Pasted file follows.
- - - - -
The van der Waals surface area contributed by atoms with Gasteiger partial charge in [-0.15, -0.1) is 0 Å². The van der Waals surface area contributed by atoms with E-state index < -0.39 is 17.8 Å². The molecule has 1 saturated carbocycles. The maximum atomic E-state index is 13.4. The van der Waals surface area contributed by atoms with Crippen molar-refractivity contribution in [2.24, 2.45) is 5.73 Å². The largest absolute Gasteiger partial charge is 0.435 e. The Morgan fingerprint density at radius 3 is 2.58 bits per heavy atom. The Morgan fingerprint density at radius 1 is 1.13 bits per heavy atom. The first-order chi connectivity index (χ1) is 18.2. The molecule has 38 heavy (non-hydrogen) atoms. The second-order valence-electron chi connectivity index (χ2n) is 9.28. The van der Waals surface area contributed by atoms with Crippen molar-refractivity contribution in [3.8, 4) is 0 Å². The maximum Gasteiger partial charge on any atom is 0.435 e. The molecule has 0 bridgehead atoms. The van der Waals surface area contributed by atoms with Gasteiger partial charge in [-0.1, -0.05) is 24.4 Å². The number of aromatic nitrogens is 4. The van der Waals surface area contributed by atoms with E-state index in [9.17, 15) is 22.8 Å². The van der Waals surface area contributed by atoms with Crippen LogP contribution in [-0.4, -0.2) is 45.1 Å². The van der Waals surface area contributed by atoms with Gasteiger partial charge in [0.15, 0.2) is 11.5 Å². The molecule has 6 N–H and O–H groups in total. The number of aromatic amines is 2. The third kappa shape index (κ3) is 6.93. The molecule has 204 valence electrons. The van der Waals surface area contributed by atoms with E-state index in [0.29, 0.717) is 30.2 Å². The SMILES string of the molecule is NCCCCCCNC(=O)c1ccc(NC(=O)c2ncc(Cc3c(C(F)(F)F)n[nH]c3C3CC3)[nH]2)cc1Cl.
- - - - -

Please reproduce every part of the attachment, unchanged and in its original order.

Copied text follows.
The van der Waals surface area contributed by atoms with Gasteiger partial charge in [-0.15, -0.1) is 0 Å². The van der Waals surface area contributed by atoms with E-state index < -0.39 is 17.8 Å². The molecule has 1 saturated carbocycles. The maximum atomic E-state index is 13.4. The van der Waals surface area contributed by atoms with Crippen molar-refractivity contribution in [2.24, 2.45) is 5.73 Å². The largest absolute Gasteiger partial charge is 0.435 e. The Morgan fingerprint density at radius 3 is 2.58 bits per heavy atom. The Morgan fingerprint density at radius 1 is 1.13 bits per heavy atom. The first-order chi connectivity index (χ1) is 18.2. The molecule has 38 heavy (non-hydrogen) atoms. The second-order valence-electron chi connectivity index (χ2n) is 9.28. The van der Waals surface area contributed by atoms with Crippen molar-refractivity contribution in [3.8, 4) is 0 Å². The maximum Gasteiger partial charge on any atom is 0.435 e. The molecule has 0 bridgehead atoms. The van der Waals surface area contributed by atoms with Gasteiger partial charge in [-0.1, -0.05) is 24.4 Å². The number of aromatic nitrogens is 4. The van der Waals surface area contributed by atoms with E-state index in [9.17, 15) is 22.8 Å². The van der Waals surface area contributed by atoms with Crippen LogP contribution in [-0.4, -0.2) is 45.1 Å². The van der Waals surface area contributed by atoms with Gasteiger partial charge in [0.15, 0.2) is 11.5 Å². The molecule has 6 N–H and O–H groups in total. The number of aromatic amines is 2. The third kappa shape index (κ3) is 6.93. The molecule has 204 valence electrons. The van der Waals surface area contributed by atoms with E-state index in [0.29, 0.717) is 30.2 Å². The SMILES string of the molecule is NCCCCCCNC(=O)c1ccc(NC(=O)c2ncc(Cc3c(C(F)(F)F)n[nH]c3C3CC3)[nH]2)cc1Cl.